According to the U.S Department of Health Service's Administration on Aging, there has been an increase of 39 percent in the number of people who will turn 65 in the next two decades. The vast majority of these individuals are in better health and living a more active life than the generations preceding them and there is a real desire to live a full and independent lifestyle.
To help individuals retain that independence for as long as possible, the Home Health Care Industry has continued to grow also.
According to the Bureau of Labor and Statistics, employment in Home Health Care will increase by more than 55 percent from 2006 to 2016. Home Health Care providers can offer Medical and/or Non-Medical assistance.
Marvin Stallworth is President of Home Helpers in Rock Hill. Home Helpers provides Non-Medical assistance to individuals at home. Non-Medical services include: dressing, bathing, eating, transportation, light house duties, companionship and many similar services.
I asked Marvin to provide some advice on selecting a service provider.
Marvin identified five key points which include: "How are caregivers matched with clients?; "Does the company offer a customized plan to meet the needs of the client?" "Does the company offer 24/7 care?"; "Do supervisors closely monitor the caregiver/client relationship with ongoing assessments and recommendations as needs change over time?" and, "Is there a written agreement that clearly defines the responsibilities of all parties?"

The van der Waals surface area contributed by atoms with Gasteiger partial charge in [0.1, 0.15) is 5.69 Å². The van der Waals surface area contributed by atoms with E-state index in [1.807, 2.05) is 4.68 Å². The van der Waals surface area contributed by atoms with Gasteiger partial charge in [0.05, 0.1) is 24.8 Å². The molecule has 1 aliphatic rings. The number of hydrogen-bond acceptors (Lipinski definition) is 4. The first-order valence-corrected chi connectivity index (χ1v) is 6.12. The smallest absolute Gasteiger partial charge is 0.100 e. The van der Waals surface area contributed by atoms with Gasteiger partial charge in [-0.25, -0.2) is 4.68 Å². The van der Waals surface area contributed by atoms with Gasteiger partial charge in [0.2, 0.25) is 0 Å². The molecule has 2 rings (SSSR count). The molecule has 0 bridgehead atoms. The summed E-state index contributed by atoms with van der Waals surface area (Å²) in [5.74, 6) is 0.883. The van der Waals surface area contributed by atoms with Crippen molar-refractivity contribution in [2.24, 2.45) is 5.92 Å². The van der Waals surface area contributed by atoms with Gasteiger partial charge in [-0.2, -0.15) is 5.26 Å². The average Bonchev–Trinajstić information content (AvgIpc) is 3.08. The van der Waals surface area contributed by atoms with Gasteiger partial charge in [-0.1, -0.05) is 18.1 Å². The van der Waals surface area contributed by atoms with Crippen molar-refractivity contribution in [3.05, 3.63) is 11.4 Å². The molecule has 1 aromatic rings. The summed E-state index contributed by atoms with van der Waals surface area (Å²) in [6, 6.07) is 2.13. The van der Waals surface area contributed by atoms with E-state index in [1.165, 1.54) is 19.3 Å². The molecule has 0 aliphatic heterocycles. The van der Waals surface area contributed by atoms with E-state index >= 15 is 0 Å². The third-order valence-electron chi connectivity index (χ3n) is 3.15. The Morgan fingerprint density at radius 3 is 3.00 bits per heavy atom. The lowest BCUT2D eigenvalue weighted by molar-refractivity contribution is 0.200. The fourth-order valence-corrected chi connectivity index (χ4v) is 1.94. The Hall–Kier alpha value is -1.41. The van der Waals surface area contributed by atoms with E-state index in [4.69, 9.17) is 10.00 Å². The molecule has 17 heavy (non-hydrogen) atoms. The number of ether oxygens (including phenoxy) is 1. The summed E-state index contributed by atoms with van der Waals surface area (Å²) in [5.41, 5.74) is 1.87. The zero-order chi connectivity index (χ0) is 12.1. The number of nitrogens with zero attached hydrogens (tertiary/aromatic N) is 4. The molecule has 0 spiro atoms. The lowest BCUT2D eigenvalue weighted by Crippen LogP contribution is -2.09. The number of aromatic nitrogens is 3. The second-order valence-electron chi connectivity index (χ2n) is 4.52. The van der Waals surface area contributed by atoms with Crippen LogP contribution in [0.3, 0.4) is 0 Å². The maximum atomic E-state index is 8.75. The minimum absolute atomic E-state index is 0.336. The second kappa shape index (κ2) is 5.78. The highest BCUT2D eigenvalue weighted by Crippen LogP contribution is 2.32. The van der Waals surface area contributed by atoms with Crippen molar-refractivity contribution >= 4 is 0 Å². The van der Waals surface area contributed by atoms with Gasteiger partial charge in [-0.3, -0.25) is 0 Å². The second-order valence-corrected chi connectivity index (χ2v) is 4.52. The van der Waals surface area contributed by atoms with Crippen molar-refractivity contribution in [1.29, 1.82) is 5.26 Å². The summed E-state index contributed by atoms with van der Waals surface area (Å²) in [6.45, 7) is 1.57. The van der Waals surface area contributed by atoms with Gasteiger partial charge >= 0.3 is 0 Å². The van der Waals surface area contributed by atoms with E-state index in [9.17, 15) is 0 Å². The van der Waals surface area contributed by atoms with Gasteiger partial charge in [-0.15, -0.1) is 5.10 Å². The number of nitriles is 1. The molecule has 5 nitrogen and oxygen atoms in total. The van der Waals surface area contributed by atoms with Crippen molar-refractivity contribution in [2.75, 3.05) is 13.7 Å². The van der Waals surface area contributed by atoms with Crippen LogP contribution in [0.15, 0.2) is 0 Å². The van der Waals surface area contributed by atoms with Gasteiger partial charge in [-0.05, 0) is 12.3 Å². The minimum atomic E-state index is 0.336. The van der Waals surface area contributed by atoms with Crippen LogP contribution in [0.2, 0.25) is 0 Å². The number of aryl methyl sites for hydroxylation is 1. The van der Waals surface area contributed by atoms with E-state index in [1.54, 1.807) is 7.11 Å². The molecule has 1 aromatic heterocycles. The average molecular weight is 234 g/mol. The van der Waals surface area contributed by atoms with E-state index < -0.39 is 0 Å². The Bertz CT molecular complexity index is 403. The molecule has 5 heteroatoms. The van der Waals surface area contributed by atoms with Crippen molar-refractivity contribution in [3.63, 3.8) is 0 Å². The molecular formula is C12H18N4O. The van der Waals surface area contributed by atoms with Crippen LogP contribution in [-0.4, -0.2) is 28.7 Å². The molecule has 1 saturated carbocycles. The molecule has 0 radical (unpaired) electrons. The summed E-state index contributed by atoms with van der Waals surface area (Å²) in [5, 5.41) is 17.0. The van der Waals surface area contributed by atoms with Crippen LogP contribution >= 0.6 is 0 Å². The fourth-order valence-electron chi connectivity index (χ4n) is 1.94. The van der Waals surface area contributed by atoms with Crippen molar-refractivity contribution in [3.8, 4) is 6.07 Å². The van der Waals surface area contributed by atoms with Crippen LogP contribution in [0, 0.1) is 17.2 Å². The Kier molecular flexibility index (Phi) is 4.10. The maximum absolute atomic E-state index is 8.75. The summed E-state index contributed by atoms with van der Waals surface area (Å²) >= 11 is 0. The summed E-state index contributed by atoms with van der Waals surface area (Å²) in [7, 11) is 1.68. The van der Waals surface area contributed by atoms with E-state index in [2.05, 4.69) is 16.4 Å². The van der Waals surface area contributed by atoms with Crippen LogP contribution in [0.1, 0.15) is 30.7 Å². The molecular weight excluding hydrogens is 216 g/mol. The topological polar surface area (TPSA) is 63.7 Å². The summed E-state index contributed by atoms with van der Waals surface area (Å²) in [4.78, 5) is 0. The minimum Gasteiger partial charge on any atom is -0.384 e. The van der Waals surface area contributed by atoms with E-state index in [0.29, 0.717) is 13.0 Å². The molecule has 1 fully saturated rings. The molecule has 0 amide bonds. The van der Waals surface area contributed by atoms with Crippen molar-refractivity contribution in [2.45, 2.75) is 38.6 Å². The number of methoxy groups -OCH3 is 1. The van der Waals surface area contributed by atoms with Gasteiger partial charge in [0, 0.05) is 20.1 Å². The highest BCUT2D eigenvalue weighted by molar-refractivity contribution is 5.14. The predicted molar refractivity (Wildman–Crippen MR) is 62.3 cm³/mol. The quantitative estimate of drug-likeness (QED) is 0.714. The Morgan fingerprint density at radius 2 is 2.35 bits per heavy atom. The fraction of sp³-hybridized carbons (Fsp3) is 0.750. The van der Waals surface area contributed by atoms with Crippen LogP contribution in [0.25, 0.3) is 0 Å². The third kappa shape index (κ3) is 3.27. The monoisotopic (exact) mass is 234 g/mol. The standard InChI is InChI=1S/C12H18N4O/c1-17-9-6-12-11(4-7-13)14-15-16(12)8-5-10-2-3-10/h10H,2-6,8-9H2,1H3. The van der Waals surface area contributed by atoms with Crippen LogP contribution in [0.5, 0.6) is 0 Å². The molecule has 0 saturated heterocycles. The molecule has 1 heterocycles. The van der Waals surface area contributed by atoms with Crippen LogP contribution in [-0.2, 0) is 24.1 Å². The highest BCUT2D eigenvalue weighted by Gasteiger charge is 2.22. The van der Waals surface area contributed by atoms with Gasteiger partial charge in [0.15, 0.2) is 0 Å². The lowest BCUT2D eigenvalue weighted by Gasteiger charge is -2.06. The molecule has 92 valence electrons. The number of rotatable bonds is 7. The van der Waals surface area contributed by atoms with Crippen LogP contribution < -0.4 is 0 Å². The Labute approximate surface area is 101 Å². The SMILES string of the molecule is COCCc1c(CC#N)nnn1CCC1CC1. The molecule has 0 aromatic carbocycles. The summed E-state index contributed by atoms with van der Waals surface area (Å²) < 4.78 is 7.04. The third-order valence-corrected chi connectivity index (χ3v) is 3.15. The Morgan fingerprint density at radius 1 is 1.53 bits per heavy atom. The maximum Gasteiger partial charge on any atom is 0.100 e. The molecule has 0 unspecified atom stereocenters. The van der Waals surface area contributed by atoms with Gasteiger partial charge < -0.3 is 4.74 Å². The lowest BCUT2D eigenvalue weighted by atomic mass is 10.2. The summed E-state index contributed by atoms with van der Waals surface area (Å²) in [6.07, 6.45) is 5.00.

Melissa Allman is the Associate Director for Bayada Nurse's Charlotte Skilled Office which provides Medical Services in the home through private duty nurses. Medical Services must be provided by a medically licensed individual and can include administering medication, and monitoring medical conditions, to wound care, tracheotomy, ventilator care, IVs, g-tube feeds, etc.
Melissa believes that, "there is a general lack of knowledge in the community about what Medicare and individual insurance will cover. Medicare does not cover long term nursing services in the home and most health insurance policies have clauses which often prevent you from receiving necessary nursing services in the home, or they have a "cap" on how much you can receive."
Medicaid will provide for some home health care services but there are eligibility requirements. One of those requirements limits the amount of income allowed for an individual or family. According to the South Carolina Department of Health and Human Services 2007 Annual report, for the care of the aged, blind or disabled, a family's income must not exceed the federal poverty level of $13,800.
The cost of home health care services can be quite high depending upon the severity of the impairment and/or the length of time we require assistance. If we are fortunate enough to live a long life and we wish to remain at home and independent for as long as possible, it would be prudent to consider the financial implications. Retirement Income Planning is not just about investments but should also include a discussion about risk management tools like Long Term Care Insurance and asset protection.
I encourage you to discuss this important aspect of planning with your financial advisor in your next quarterly meeting.